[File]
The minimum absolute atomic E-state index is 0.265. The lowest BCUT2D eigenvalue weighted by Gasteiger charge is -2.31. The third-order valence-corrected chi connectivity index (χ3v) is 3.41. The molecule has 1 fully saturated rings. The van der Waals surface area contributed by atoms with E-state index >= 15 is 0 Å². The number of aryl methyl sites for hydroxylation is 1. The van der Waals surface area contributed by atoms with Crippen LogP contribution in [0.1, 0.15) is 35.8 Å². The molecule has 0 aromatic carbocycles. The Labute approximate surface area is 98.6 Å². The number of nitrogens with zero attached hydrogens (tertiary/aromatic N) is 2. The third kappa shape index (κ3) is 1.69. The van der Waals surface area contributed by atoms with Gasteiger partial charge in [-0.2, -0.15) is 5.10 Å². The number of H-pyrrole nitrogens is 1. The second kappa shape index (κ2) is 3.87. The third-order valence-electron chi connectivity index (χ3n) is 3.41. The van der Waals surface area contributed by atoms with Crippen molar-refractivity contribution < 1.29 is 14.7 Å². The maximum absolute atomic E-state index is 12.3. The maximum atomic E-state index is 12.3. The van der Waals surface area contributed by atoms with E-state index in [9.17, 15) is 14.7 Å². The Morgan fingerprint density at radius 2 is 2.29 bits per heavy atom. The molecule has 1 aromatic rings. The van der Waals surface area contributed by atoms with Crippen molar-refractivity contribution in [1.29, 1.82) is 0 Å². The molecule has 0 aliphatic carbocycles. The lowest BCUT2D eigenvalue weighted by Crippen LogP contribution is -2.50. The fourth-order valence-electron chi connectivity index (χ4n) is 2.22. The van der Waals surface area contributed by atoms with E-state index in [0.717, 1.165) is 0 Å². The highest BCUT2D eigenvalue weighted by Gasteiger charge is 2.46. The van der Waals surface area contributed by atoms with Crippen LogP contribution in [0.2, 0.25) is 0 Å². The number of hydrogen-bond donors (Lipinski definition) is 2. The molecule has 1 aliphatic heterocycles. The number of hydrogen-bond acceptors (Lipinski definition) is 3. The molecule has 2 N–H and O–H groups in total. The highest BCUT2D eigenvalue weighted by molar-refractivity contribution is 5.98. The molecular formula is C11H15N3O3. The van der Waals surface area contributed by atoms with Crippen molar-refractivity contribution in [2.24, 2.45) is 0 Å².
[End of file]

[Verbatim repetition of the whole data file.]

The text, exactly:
The minimum absolute atomic E-state index is 0.265. The lowest BCUT2D eigenvalue weighted by Gasteiger charge is -2.31. The third-order valence-corrected chi connectivity index (χ3v) is 3.41. The molecule has 1 fully saturated rings. The van der Waals surface area contributed by atoms with E-state index >= 15 is 0 Å². The number of aryl methyl sites for hydroxylation is 1. The van der Waals surface area contributed by atoms with Crippen LogP contribution in [0.1, 0.15) is 35.8 Å². The molecule has 0 aromatic carbocycles. The Labute approximate surface area is 98.6 Å². The number of nitrogens with zero attached hydrogens (tertiary/aromatic N) is 2. The third kappa shape index (κ3) is 1.69. The van der Waals surface area contributed by atoms with Gasteiger partial charge in [-0.2, -0.15) is 5.10 Å². The number of H-pyrrole nitrogens is 1. The second kappa shape index (κ2) is 3.87. The third-order valence-electron chi connectivity index (χ3n) is 3.41. The van der Waals surface area contributed by atoms with Crippen molar-refractivity contribution < 1.29 is 14.7 Å². The maximum absolute atomic E-state index is 12.3. The maximum atomic E-state index is 12.3. The van der Waals surface area contributed by atoms with E-state index in [9.17, 15) is 14.7 Å². The Morgan fingerprint density at radius 2 is 2.29 bits per heavy atom. The molecule has 1 aromatic rings. The van der Waals surface area contributed by atoms with Crippen molar-refractivity contribution in [1.29, 1.82) is 0 Å². The molecule has 0 aliphatic carbocycles. The lowest BCUT2D eigenvalue weighted by Crippen LogP contribution is -2.50. The fourth-order valence-electron chi connectivity index (χ4n) is 2.22. The van der Waals surface area contributed by atoms with E-state index in [0.717, 1.165) is 0 Å². The highest BCUT2D eigenvalue weighted by Gasteiger charge is 2.46. The van der Waals surface area contributed by atoms with Crippen LogP contribution in [0.2, 0.25) is 0 Å². The number of hydrogen-bond donors (Lipinski definition) is 2. The molecule has 1 aliphatic heterocycles. The number of hydrogen-bond acceptors (Lipinski definition) is 3. The molecule has 2 N–H and O–H groups in total. The highest BCUT2D eigenvalue weighted by molar-refractivity contribution is 5.98. The molecular formula is C11H15N3O3. The van der Waals surface area contributed by atoms with Crippen molar-refractivity contribution in [2.24, 2.45) is 0 Å².